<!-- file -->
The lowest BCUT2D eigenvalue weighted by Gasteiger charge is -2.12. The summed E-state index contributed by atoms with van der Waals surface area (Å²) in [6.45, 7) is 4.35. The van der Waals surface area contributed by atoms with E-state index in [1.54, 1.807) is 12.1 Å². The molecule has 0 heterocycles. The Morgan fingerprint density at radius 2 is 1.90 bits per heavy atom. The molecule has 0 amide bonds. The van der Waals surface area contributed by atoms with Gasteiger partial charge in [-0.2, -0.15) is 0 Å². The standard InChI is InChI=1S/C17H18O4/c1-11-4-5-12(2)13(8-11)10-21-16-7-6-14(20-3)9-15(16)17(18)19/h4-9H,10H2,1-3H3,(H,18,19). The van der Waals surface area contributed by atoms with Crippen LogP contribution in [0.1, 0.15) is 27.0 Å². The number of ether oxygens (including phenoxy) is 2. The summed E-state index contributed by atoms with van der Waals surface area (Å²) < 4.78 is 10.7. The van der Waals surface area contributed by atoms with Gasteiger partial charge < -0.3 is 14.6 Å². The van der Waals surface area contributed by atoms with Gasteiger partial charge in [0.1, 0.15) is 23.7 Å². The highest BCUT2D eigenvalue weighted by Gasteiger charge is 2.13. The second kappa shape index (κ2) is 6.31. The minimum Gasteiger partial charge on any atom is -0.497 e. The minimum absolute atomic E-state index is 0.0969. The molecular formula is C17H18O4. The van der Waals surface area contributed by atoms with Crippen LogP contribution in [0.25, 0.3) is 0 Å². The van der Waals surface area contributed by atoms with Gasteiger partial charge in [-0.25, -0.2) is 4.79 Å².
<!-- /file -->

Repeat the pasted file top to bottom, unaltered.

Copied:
The lowest BCUT2D eigenvalue weighted by Gasteiger charge is -2.12. The summed E-state index contributed by atoms with van der Waals surface area (Å²) in [6.45, 7) is 4.35. The van der Waals surface area contributed by atoms with E-state index in [1.54, 1.807) is 12.1 Å². The molecule has 0 heterocycles. The Morgan fingerprint density at radius 2 is 1.90 bits per heavy atom. The molecule has 0 amide bonds. The van der Waals surface area contributed by atoms with Gasteiger partial charge in [-0.2, -0.15) is 0 Å². The standard InChI is InChI=1S/C17H18O4/c1-11-4-5-12(2)13(8-11)10-21-16-7-6-14(20-3)9-15(16)17(18)19/h4-9H,10H2,1-3H3,(H,18,19). The van der Waals surface area contributed by atoms with Crippen LogP contribution in [0.1, 0.15) is 27.0 Å². The number of ether oxygens (including phenoxy) is 2. The summed E-state index contributed by atoms with van der Waals surface area (Å²) < 4.78 is 10.7. The van der Waals surface area contributed by atoms with Gasteiger partial charge < -0.3 is 14.6 Å². The van der Waals surface area contributed by atoms with Gasteiger partial charge in [0.1, 0.15) is 23.7 Å². The highest BCUT2D eigenvalue weighted by Gasteiger charge is 2.13. The second kappa shape index (κ2) is 6.31. The minimum Gasteiger partial charge on any atom is -0.497 e. The minimum absolute atomic E-state index is 0.0969. The molecular formula is C17H18O4. The van der Waals surface area contributed by atoms with Crippen LogP contribution in [0.25, 0.3) is 0 Å². The van der Waals surface area contributed by atoms with Gasteiger partial charge in [-0.25, -0.2) is 4.79 Å².